An “aha” moment occurred. The relational gap in education is caused by Generalities And Preconceptions. Acting on ideas based on personal or vicarious experiences, not necessarily the needs of the present individuals. Now that we have acknowledged this, we must take steps to close and seal the gap by addressing our G.A.P.
Step 1: Specify Our Generalizations
When we generalize, we unfairly bundle a group of individuals together based on inferences derived from specific incidents. Essentially, we unfairly categorize, and subsequently treat, people based on projections from past personal experiences with a person, place, or event, positive or negative, that shares a shred of commonality with a current confrontation in a subconscious effort to increase our own comfort level. Every human, including students, is a collection of experiences that shapes their thoughts and actions. It is vital to the progression of our cultural responsibility in education to explore those experiences, and how they have formed our patterns, habits, and assumptions, even if it takes feedback to do so. Knowledge is gained in that discomfort. From that knowledge, we must honestly decide if we are handling each person and situation as its own, or are we allowing our personal encounters to be the sole driving force of our actions. Truthful, specific self-assessment of why we react in the ways we do is the only way to successfully navigate beyond the generalizations we may make.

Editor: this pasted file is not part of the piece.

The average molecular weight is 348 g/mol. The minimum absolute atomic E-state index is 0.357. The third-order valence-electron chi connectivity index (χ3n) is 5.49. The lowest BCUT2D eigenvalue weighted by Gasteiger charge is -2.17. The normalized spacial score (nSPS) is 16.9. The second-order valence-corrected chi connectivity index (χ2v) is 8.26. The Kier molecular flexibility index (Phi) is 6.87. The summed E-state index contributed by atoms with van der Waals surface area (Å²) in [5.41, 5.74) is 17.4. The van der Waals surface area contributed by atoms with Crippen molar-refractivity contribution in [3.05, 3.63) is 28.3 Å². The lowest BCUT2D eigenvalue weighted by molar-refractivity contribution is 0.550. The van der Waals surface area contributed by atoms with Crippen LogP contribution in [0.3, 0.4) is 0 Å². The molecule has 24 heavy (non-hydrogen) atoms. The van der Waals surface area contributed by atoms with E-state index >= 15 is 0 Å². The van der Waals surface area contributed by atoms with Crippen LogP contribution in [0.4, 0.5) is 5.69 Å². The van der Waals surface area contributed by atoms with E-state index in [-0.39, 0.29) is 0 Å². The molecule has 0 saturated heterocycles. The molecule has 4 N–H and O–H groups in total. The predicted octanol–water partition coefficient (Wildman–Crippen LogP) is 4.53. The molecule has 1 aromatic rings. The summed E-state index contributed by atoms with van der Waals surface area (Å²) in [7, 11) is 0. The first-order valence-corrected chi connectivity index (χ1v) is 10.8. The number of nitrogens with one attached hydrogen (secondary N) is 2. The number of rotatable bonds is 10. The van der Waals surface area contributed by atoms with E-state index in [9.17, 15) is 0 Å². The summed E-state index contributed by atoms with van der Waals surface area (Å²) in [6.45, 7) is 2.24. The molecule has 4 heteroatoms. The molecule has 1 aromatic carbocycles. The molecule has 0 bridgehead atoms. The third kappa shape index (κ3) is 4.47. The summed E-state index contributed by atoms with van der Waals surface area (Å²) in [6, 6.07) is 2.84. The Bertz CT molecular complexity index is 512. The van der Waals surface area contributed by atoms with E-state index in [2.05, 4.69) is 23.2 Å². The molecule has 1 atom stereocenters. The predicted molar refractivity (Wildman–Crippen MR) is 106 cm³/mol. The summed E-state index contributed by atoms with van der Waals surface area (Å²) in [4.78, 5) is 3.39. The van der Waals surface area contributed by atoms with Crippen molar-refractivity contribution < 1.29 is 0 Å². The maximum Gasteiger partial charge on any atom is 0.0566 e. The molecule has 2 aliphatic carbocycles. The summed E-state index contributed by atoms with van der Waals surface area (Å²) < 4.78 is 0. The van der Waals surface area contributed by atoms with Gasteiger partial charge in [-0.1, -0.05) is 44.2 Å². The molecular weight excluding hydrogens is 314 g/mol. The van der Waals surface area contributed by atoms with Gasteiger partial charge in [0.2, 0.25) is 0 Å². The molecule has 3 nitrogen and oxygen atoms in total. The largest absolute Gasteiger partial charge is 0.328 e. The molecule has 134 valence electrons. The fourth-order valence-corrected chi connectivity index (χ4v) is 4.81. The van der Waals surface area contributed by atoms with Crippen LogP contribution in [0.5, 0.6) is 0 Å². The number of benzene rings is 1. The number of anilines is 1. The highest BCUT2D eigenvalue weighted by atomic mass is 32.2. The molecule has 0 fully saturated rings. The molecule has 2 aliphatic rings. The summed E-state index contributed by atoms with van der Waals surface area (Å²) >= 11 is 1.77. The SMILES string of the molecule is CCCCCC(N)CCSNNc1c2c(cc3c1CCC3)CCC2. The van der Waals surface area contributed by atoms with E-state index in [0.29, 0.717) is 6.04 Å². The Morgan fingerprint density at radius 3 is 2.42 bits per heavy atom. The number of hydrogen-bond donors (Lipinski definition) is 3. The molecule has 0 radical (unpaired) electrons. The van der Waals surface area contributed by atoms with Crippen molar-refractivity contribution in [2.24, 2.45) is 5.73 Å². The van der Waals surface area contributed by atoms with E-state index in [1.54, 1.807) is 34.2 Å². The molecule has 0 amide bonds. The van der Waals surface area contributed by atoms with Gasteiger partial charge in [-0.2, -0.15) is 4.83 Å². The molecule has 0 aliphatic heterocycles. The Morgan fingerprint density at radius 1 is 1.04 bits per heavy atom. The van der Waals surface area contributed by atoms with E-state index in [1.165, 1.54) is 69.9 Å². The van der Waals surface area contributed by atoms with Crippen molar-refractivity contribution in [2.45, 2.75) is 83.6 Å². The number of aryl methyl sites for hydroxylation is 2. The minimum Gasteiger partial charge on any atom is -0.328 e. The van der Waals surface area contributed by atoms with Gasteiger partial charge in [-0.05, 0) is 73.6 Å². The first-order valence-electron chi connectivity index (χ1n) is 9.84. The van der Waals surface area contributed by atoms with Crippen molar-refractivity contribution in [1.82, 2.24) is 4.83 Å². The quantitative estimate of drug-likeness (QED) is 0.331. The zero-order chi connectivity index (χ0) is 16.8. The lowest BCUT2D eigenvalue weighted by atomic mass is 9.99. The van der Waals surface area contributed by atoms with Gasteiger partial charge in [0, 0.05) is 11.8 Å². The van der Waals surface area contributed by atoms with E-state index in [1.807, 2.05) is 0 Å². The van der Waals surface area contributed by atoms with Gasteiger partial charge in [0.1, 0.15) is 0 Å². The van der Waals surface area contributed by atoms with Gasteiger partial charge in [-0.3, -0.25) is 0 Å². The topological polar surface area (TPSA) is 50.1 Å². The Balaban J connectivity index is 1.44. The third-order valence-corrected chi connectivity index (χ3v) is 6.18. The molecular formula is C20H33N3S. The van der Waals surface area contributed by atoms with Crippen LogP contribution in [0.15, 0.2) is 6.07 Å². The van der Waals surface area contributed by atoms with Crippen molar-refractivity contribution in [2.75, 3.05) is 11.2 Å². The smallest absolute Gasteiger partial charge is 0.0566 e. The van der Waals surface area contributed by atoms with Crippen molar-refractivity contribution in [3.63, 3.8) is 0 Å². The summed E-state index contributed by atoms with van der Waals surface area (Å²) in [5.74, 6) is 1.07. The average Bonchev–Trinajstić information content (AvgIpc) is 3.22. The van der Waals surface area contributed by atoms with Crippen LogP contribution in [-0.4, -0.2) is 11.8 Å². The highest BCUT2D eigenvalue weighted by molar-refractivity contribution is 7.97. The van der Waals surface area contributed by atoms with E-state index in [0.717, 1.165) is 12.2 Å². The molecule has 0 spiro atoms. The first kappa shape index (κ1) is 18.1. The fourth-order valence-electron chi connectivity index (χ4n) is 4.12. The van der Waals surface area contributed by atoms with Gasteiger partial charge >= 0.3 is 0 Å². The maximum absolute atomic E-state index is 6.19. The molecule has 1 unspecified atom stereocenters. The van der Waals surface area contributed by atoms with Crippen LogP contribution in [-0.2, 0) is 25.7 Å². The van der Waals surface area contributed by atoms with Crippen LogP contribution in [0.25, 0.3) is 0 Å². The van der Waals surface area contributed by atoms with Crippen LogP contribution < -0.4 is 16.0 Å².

Step 2: Conceptualize Beyond Preconceived Notions
A synonym for notion is conviction. An idea that is preconceived is one formed before having sufficient evidence to prove its truth or even usefulness. Therefore, a preconceived notion is a judgement formed without proof of validity or that such a conviction is even worth having. Imagine how toxic an environment would be if the leader operates from a place of baseless opinions. How can anyone effectively combat a “that’s just how I feel” argument that is devoid of a point to counter? How can the fragile student mind wrap itself around the idea that his or her teacher has judged them prior to any interaction?